Privacy versus software bugs … d’oh!

The Electronic Frontier Foundation recently launched a nice service that monitors the legal terms of service and privacy policies of prominent web sites and tracks changes that may impact their users. These documents are universally “subject to change without notice” so having an RSS feed lets customers know when changes happen as they are made. If you are the sort of person who actually reads these documents you can just follow the alterations.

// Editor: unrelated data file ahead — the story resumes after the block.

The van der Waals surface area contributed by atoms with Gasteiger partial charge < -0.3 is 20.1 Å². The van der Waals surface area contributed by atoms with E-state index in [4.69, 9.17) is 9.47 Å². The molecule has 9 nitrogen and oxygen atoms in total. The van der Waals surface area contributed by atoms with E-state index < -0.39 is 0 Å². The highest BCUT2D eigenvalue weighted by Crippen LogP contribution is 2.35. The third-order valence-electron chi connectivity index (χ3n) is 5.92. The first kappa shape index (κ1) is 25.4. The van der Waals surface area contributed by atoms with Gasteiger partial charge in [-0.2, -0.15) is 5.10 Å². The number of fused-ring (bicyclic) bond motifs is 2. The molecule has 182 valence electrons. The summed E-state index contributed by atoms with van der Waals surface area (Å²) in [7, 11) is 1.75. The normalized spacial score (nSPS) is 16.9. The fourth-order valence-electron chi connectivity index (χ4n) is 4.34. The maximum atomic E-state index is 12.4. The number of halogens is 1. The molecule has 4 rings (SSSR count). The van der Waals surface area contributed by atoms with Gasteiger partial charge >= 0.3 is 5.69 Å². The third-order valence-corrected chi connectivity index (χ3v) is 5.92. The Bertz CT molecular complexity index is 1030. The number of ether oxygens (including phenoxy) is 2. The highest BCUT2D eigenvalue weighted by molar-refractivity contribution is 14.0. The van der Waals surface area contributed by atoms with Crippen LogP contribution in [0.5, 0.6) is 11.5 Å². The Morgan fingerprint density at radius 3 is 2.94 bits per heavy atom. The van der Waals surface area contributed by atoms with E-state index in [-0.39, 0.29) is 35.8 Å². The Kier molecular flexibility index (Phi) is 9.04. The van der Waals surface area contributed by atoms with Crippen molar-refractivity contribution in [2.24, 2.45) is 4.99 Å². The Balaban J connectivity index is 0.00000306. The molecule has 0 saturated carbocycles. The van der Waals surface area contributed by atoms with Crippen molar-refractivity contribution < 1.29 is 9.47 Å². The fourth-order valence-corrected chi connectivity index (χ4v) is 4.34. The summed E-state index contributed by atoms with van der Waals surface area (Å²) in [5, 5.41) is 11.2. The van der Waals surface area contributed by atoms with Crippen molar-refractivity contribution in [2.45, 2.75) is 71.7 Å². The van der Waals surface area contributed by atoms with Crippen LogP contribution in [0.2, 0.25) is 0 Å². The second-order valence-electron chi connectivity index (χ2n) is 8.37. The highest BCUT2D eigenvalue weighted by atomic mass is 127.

[Note: the rest gets technical.] At some point this service got configured to track what appears to be a test document, and so long as this document doesn’t change there is no effect. Last night access permission to that test document changed, becoming no longer available. The web server in turn duly refused to service it (to a request presumably from itself), returning an HTTP 403 error. This, in turn, was interpreted as a change in the policy to now read “403 Forbidden” (a most unusual and terse privacy policy) and was reported to the feed. Ironically, in a commonplace programming oversight, the error also showed debugging information including the name of the file access was forbidden for, which includes the programmer’s user account name (a common first name I won’t copy here). Does this bug in a very well intentioned effort to protect our privacy violate the privacy policy of the EFF in publicly disclosing the programmer’s name?

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